Speaking of troops: Shelby, if you're still checking the blog during your deployment, drop me an e-mail and let me know how you're doing. Send a photo if you can. I'll post the info so we'll have an update on a fellow Frigid Bits rider. Get back before the snow flies so we can hit some trails.

I'm outta here. Thanks for stoppin' in.

Thursday, May 18, 2006

Bad cop, no doughnut

I was pleased—briefly—when I opened this morning’s Anchorage Daily News and found a prominent article on Bike To Work Day. But, as with so many things involving the Daily News, my joy was short-lived.

This time, it wasn't entirely the newspaper’s fault. What was disturbing was the experience recounted by the woman in the photo that accompanied the story. Judy Abrahams lives on the Hillside and rides more than 20 miles each way during her commute, so someone at the ADN apparently decided she'd be a good person to describe riding in Anchorage.

As she was riding up Northwood Drive with a reporter, a police officer pulled up beside her, honked his horn and pointed to the sidewalk, indicating that she should be on it. She said it looked like the same cop who did the same thing the previous day.

Now, I’m just some guy who likes bikes, but I ride part of the same route Abrahams rides and I’ve bothered to read the municipal ordinance regarding bicycles, so I happen to know that Abrahams was not only on a route where it's safe to ride on the street, she was riding completely within the law.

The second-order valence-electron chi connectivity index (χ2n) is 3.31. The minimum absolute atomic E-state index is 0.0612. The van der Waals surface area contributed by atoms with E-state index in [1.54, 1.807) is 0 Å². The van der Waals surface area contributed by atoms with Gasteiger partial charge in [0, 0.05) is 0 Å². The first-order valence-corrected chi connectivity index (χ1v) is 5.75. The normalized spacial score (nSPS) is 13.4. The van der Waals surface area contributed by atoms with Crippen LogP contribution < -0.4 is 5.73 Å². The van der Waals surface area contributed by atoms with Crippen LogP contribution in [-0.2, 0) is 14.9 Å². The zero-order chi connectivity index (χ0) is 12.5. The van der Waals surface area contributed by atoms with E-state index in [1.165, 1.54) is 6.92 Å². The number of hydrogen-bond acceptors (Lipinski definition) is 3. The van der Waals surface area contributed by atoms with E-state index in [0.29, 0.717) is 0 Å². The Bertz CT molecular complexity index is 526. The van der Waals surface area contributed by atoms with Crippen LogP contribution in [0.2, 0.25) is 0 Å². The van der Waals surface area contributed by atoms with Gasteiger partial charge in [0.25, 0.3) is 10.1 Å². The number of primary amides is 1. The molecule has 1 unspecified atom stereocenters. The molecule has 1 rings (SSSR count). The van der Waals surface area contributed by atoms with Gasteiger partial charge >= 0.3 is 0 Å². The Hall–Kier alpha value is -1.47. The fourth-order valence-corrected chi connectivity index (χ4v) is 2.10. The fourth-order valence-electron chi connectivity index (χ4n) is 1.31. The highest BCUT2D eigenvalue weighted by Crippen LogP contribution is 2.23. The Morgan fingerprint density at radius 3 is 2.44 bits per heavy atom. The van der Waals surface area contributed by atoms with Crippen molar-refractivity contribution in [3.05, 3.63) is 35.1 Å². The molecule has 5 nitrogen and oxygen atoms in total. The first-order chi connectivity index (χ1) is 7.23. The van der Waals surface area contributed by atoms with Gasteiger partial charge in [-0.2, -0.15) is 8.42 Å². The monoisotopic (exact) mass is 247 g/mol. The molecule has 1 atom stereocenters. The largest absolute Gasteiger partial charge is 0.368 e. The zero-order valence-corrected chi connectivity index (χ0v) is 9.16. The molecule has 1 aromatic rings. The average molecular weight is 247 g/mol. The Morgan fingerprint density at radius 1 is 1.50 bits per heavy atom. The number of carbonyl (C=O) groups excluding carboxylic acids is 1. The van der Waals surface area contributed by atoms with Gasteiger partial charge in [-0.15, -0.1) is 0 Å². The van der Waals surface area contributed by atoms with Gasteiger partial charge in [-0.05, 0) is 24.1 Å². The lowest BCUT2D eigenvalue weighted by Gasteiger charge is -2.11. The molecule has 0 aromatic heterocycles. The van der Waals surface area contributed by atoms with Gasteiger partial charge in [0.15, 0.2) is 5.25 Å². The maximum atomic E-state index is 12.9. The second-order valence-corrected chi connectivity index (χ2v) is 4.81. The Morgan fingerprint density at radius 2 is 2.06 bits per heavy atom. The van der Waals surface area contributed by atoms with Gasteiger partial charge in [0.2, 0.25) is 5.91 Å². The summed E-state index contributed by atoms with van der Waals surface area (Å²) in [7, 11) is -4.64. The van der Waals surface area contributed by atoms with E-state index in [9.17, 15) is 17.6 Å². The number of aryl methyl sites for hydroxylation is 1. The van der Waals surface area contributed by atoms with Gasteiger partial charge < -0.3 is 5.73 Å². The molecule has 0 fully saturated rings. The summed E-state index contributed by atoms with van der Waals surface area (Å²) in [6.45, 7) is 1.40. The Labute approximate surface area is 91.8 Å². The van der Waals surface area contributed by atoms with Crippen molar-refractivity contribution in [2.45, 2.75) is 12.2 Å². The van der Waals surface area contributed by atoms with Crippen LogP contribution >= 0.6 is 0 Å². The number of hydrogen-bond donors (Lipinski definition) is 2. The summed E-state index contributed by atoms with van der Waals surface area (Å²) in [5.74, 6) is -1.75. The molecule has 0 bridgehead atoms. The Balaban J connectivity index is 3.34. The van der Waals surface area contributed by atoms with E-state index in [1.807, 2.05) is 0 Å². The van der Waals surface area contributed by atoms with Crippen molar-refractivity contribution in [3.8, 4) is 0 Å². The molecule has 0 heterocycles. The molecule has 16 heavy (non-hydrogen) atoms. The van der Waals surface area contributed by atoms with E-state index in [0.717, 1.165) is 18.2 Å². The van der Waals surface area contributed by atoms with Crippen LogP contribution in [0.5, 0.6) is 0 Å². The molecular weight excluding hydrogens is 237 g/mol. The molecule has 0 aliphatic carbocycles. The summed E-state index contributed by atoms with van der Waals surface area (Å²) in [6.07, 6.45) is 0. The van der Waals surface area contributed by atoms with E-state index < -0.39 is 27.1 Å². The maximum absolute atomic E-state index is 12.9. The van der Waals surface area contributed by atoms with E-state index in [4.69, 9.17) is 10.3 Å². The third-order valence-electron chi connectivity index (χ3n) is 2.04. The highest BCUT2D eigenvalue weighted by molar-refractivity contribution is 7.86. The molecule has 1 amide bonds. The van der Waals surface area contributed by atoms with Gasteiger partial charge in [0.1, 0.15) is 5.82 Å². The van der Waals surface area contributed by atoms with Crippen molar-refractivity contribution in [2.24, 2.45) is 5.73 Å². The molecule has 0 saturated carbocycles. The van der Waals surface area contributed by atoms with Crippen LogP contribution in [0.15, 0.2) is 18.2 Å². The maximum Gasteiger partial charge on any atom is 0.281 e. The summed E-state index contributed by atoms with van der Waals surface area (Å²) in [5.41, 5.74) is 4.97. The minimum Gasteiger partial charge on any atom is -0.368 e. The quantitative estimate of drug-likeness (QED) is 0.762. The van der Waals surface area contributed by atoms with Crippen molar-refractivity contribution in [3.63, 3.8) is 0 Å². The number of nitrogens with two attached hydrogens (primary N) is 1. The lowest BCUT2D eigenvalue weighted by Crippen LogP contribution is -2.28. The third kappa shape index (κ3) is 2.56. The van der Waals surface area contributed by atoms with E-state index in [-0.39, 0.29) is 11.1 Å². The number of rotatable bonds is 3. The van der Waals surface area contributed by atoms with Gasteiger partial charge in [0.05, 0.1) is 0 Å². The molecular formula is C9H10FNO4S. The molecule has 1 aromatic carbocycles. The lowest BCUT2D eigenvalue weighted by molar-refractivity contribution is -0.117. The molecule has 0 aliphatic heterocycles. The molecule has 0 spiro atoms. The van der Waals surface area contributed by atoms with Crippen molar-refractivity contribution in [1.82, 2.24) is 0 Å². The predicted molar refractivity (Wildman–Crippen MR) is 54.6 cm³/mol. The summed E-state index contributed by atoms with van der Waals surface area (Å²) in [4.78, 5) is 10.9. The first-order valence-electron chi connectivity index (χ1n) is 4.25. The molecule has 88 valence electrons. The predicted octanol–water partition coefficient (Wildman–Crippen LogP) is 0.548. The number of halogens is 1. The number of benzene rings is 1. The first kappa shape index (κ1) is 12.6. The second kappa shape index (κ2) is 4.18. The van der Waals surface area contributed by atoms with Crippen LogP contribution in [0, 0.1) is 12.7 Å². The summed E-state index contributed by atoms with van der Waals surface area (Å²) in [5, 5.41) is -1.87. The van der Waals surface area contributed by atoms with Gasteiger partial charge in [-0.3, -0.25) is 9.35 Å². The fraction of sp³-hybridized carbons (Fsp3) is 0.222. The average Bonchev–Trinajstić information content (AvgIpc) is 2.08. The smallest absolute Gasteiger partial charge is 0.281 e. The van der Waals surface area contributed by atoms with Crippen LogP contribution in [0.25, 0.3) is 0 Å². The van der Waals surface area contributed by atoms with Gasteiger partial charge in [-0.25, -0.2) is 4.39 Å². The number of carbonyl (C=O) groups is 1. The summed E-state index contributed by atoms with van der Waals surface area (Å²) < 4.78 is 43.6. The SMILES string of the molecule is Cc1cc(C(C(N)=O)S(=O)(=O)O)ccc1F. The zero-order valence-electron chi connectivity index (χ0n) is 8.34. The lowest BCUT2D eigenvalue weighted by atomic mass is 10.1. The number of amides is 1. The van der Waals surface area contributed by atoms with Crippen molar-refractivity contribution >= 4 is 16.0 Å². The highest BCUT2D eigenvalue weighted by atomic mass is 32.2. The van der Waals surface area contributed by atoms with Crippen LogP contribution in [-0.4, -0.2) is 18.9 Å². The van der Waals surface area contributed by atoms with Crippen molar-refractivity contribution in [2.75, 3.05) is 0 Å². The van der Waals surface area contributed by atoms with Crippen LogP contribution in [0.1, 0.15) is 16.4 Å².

The ordinance is very easy to read, and it’s readily available. You can download a PDF file right here. (Just click on "Municipal Bike Law.") It’s a good document to be familiar with if you ride a bike in Anchorage.

It’s an even better document to be familiar with if you’re authorized to write tickets for traffic violations.

Life as a bike commuter is hard enough with bad drivers. We don't need ignorant cops, too.

Wednesday, May 17, 2006

Team Megasorass hits the road

Every great cycling team has a spring training camp.
Team Megasorass is no exception. We did our first
team ride up Potter Valley Road
last night. Here are the rest of the guys
who make up the team for this year's
24 Hours of Kincaid.

Scott, veteran of Team Toe Tags,
24 Hours of Kincaid, 2004

Robbo, token Valley guy
and the costume king
of the Frigid Bits crit series.
(And yes, he was wearing sandals
at 45 degrees.)

DaveIT, all-around bike hound